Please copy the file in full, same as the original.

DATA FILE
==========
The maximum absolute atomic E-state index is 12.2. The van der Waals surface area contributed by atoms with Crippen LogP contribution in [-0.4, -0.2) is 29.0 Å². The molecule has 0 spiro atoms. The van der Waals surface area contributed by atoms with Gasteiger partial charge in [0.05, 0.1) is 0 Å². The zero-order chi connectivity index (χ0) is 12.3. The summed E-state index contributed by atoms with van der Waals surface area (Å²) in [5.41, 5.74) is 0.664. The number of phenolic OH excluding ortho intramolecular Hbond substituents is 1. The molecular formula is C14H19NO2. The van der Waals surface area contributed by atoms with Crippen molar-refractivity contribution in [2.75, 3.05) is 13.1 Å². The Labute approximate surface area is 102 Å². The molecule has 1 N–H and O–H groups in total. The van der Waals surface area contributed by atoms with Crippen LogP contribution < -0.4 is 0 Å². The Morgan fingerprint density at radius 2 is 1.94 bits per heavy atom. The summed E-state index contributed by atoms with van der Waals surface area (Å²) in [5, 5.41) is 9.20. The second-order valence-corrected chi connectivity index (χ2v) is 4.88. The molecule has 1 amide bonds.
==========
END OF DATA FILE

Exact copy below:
The maximum absolute atomic E-state index is 12.2. The van der Waals surface area contributed by atoms with Crippen LogP contribution in [-0.4, -0.2) is 29.0 Å². The molecule has 0 spiro atoms. The van der Waals surface area contributed by atoms with Gasteiger partial charge in [0.05, 0.1) is 0 Å². The zero-order chi connectivity index (χ0) is 12.3. The summed E-state index contributed by atoms with van der Waals surface area (Å²) in [5.41, 5.74) is 0.664. The number of phenolic OH excluding ortho intramolecular Hbond substituents is 1. The molecular formula is C14H19NO2. The van der Waals surface area contributed by atoms with Crippen molar-refractivity contribution in [2.75, 3.05) is 13.1 Å². The Labute approximate surface area is 102 Å². The molecule has 1 N–H and O–H groups in total. The van der Waals surface area contributed by atoms with Crippen LogP contribution < -0.4 is 0 Å². The Morgan fingerprint density at radius 2 is 1.94 bits per heavy atom. The summed E-state index contributed by atoms with van der Waals surface area (Å²) in [5, 5.41) is 9.20. The second-order valence-corrected chi connectivity index (χ2v) is 4.88. The molecule has 1 amide bonds.